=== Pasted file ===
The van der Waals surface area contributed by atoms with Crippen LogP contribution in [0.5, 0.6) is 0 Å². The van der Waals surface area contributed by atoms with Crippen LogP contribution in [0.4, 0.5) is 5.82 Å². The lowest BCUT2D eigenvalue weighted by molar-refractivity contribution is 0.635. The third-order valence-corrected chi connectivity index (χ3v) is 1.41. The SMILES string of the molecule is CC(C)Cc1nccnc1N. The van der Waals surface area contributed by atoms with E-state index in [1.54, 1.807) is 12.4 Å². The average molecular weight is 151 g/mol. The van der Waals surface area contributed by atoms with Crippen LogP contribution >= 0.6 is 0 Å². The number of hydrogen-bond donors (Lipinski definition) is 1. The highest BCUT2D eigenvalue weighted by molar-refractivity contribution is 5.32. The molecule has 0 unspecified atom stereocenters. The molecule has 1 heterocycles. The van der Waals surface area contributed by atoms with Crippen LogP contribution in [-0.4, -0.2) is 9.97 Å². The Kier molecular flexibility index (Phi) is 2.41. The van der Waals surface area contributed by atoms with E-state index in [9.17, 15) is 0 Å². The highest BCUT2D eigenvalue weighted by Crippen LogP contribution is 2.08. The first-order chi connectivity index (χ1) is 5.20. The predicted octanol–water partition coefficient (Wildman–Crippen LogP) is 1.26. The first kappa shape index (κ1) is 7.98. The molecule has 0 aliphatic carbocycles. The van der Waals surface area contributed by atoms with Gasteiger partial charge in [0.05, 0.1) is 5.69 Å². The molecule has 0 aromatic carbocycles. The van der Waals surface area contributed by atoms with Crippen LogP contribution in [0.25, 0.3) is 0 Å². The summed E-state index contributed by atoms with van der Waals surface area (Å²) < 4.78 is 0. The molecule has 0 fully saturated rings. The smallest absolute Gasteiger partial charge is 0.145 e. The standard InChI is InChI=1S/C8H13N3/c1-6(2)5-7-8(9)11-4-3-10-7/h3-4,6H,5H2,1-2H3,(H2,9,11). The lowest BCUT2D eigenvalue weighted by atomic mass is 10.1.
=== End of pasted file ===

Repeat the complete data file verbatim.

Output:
The van der Waals surface area contributed by atoms with Crippen LogP contribution in [0.5, 0.6) is 0 Å². The van der Waals surface area contributed by atoms with Crippen LogP contribution in [0.4, 0.5) is 5.82 Å². The lowest BCUT2D eigenvalue weighted by molar-refractivity contribution is 0.635. The third-order valence-corrected chi connectivity index (χ3v) is 1.41. The SMILES string of the molecule is CC(C)Cc1nccnc1N. The van der Waals surface area contributed by atoms with E-state index in [1.54, 1.807) is 12.4 Å². The average molecular weight is 151 g/mol. The van der Waals surface area contributed by atoms with Crippen LogP contribution >= 0.6 is 0 Å². The number of hydrogen-bond donors (Lipinski definition) is 1. The highest BCUT2D eigenvalue weighted by molar-refractivity contribution is 5.32. The molecule has 0 unspecified atom stereocenters. The molecule has 1 heterocycles. The van der Waals surface area contributed by atoms with Crippen LogP contribution in [-0.4, -0.2) is 9.97 Å². The Kier molecular flexibility index (Phi) is 2.41. The van der Waals surface area contributed by atoms with E-state index in [9.17, 15) is 0 Å². The highest BCUT2D eigenvalue weighted by Crippen LogP contribution is 2.08. The first-order chi connectivity index (χ1) is 5.20. The predicted octanol–water partition coefficient (Wildman–Crippen LogP) is 1.26. The first kappa shape index (κ1) is 7.98. The molecule has 0 aliphatic carbocycles. The van der Waals surface area contributed by atoms with Gasteiger partial charge in [0.05, 0.1) is 5.69 Å². The molecule has 0 aromatic carbocycles. The van der Waals surface area contributed by atoms with Crippen LogP contribution in [0.25, 0.3) is 0 Å². The summed E-state index contributed by atoms with van der Waals surface area (Å²) < 4.78 is 0. The molecule has 0 fully saturated rings. The smallest absolute Gasteiger partial charge is 0.145 e. The standard InChI is InChI=1S/C8H13N3/c1-6(2)5-7-8(9)11-4-3-10-7/h3-4,6H,5H2,1-2H3,(H2,9,11). The lowest BCUT2D eigenvalue weighted by atomic mass is 10.1.